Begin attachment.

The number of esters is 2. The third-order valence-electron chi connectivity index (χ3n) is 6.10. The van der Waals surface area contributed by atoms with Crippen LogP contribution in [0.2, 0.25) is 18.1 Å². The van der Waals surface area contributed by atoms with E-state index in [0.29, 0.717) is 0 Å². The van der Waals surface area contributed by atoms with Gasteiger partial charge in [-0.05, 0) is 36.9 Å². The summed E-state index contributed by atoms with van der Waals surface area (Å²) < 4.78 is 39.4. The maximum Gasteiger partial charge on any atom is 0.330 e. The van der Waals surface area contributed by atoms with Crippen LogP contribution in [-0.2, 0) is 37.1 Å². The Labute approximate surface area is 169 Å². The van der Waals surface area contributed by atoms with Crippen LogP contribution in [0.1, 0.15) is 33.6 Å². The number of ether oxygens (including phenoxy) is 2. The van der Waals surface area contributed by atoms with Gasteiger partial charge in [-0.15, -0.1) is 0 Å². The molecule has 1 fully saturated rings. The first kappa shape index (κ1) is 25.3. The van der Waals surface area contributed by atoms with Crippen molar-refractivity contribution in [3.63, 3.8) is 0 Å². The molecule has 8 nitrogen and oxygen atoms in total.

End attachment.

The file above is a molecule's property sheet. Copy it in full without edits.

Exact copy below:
The number of esters is 2. The third-order valence-electron chi connectivity index (χ3n) is 6.10. The van der Waals surface area contributed by atoms with Crippen LogP contribution in [0.2, 0.25) is 18.1 Å². The van der Waals surface area contributed by atoms with E-state index in [0.29, 0.717) is 0 Å². The van der Waals surface area contributed by atoms with Gasteiger partial charge in [-0.05, 0) is 36.9 Å². The summed E-state index contributed by atoms with van der Waals surface area (Å²) < 4.78 is 39.4. The maximum Gasteiger partial charge on any atom is 0.330 e. The van der Waals surface area contributed by atoms with Crippen LogP contribution in [-0.2, 0) is 37.1 Å². The Labute approximate surface area is 169 Å². The van der Waals surface area contributed by atoms with Crippen LogP contribution in [0.1, 0.15) is 33.6 Å². The number of ether oxygens (including phenoxy) is 2. The van der Waals surface area contributed by atoms with Gasteiger partial charge in [-0.15, -0.1) is 0 Å². The molecule has 1 fully saturated rings. The first kappa shape index (κ1) is 25.3. The van der Waals surface area contributed by atoms with Crippen molar-refractivity contribution in [3.63, 3.8) is 0 Å². The molecule has 8 nitrogen and oxygen atoms in total.